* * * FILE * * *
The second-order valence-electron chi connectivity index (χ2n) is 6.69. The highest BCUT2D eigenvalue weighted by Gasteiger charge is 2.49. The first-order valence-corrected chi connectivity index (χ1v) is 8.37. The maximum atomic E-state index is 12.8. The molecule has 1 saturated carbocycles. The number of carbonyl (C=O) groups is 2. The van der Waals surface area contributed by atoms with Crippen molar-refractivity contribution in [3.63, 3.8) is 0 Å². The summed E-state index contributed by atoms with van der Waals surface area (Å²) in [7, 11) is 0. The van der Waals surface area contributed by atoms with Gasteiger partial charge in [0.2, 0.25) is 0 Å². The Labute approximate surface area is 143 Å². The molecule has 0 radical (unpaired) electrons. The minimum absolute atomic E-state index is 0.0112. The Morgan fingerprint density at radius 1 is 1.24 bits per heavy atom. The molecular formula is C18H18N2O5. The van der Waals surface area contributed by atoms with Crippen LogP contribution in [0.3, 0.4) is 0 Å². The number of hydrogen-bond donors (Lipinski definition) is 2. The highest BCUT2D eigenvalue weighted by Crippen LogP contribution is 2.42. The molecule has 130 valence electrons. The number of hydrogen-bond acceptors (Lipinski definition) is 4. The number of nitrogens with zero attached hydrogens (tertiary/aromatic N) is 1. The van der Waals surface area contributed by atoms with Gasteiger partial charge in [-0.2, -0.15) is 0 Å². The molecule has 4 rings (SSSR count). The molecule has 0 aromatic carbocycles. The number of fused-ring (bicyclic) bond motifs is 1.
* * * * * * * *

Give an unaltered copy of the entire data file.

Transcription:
The second-order valence-electron chi connectivity index (χ2n) is 6.69. The highest BCUT2D eigenvalue weighted by Gasteiger charge is 2.49. The first-order valence-corrected chi connectivity index (χ1v) is 8.37. The maximum atomic E-state index is 12.8. The molecule has 1 saturated carbocycles. The number of carbonyl (C=O) groups is 2. The van der Waals surface area contributed by atoms with Crippen molar-refractivity contribution in [3.63, 3.8) is 0 Å². The summed E-state index contributed by atoms with van der Waals surface area (Å²) in [7, 11) is 0. The van der Waals surface area contributed by atoms with Gasteiger partial charge in [0.2, 0.25) is 0 Å². The Labute approximate surface area is 143 Å². The molecule has 0 radical (unpaired) electrons. The minimum absolute atomic E-state index is 0.0112. The Morgan fingerprint density at radius 1 is 1.24 bits per heavy atom. The molecular formula is C18H18N2O5. The van der Waals surface area contributed by atoms with Crippen LogP contribution in [0.3, 0.4) is 0 Å². The number of hydrogen-bond donors (Lipinski definition) is 2. The highest BCUT2D eigenvalue weighted by Crippen LogP contribution is 2.42. The molecule has 130 valence electrons. The number of hydrogen-bond acceptors (Lipinski definition) is 4. The number of nitrogens with zero attached hydrogens (tertiary/aromatic N) is 1. The van der Waals surface area contributed by atoms with Gasteiger partial charge in [-0.2, -0.15) is 0 Å². The molecule has 4 rings (SSSR count). The molecule has 0 aromatic carbocycles. The number of fused-ring (bicyclic) bond motifs is 1.